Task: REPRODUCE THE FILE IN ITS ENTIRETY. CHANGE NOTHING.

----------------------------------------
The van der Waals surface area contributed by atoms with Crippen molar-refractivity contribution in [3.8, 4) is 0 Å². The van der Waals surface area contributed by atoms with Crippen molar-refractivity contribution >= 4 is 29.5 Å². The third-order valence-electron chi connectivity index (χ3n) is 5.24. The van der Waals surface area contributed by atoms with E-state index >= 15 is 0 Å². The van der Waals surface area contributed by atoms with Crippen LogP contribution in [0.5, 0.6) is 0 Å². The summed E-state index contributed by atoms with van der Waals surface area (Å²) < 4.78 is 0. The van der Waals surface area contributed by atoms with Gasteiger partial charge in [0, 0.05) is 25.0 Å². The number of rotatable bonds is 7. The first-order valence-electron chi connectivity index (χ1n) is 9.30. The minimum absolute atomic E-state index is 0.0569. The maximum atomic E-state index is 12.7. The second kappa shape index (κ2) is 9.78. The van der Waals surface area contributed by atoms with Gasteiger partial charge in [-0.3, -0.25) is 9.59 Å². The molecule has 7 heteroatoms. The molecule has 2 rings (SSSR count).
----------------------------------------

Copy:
The van der Waals surface area contributed by atoms with Crippen molar-refractivity contribution in [3.8, 4) is 0 Å². The van der Waals surface area contributed by atoms with Crippen molar-refractivity contribution >= 4 is 29.5 Å². The third-order valence-electron chi connectivity index (χ3n) is 5.24. The van der Waals surface area contributed by atoms with E-state index >= 15 is 0 Å². The van der Waals surface area contributed by atoms with Crippen LogP contribution in [0.5, 0.6) is 0 Å². The summed E-state index contributed by atoms with van der Waals surface area (Å²) < 4.78 is 0. The van der Waals surface area contributed by atoms with Gasteiger partial charge in [0, 0.05) is 25.0 Å². The number of rotatable bonds is 7. The first-order valence-electron chi connectivity index (χ1n) is 9.30. The minimum absolute atomic E-state index is 0.0569. The maximum atomic E-state index is 12.7. The second kappa shape index (κ2) is 9.78. The van der Waals surface area contributed by atoms with Gasteiger partial charge in [-0.3, -0.25) is 9.59 Å². The molecule has 7 heteroatoms. The molecule has 2 rings (SSSR count).